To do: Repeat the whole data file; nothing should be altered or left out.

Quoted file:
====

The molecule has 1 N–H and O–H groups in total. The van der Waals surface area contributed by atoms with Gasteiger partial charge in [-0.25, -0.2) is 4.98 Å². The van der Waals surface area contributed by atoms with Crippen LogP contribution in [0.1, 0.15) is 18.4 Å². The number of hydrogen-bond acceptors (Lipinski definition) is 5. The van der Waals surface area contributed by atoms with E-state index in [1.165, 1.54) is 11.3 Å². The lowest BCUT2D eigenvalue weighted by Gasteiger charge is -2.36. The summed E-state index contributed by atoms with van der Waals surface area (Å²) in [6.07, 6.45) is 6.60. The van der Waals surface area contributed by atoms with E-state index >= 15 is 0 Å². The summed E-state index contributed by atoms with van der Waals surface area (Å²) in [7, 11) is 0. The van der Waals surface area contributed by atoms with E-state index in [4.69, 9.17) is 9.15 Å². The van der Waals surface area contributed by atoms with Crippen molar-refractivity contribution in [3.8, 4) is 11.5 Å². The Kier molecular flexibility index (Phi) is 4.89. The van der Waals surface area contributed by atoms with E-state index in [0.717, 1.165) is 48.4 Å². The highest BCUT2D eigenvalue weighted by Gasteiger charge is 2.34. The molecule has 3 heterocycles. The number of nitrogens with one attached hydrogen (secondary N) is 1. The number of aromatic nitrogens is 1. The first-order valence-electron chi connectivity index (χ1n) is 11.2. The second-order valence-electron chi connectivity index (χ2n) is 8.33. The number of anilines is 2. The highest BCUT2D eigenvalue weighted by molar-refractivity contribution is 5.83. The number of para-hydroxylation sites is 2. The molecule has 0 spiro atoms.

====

The molecule has 1 N–H and O–H groups in total. The van der Waals surface area contributed by atoms with Gasteiger partial charge in [-0.25, -0.2) is 4.98 Å². The van der Waals surface area contributed by atoms with Crippen LogP contribution in [0.1, 0.15) is 18.4 Å². The number of hydrogen-bond acceptors (Lipinski definition) is 5. The van der Waals surface area contributed by atoms with E-state index in [1.165, 1.54) is 11.3 Å². The lowest BCUT2D eigenvalue weighted by Gasteiger charge is -2.36. The summed E-state index contributed by atoms with van der Waals surface area (Å²) in [6.07, 6.45) is 6.60. The van der Waals surface area contributed by atoms with E-state index >= 15 is 0 Å². The summed E-state index contributed by atoms with van der Waals surface area (Å²) in [7, 11) is 0. The van der Waals surface area contributed by atoms with E-state index in [4.69, 9.17) is 9.15 Å². The van der Waals surface area contributed by atoms with Crippen molar-refractivity contribution in [3.8, 4) is 11.5 Å². The Kier molecular flexibility index (Phi) is 4.89. The van der Waals surface area contributed by atoms with E-state index in [0.717, 1.165) is 48.4 Å². The highest BCUT2D eigenvalue weighted by Gasteiger charge is 2.34. The molecule has 3 heterocycles. The number of nitrogens with one attached hydrogen (secondary N) is 1. The number of aromatic nitrogens is 1. The first-order valence-electron chi connectivity index (χ1n) is 11.2. The second-order valence-electron chi connectivity index (χ2n) is 8.33. The number of anilines is 2. The highest BCUT2D eigenvalue weighted by molar-refractivity contribution is 5.83. The number of para-hydroxylation sites is 2. The molecule has 0 spiro atoms.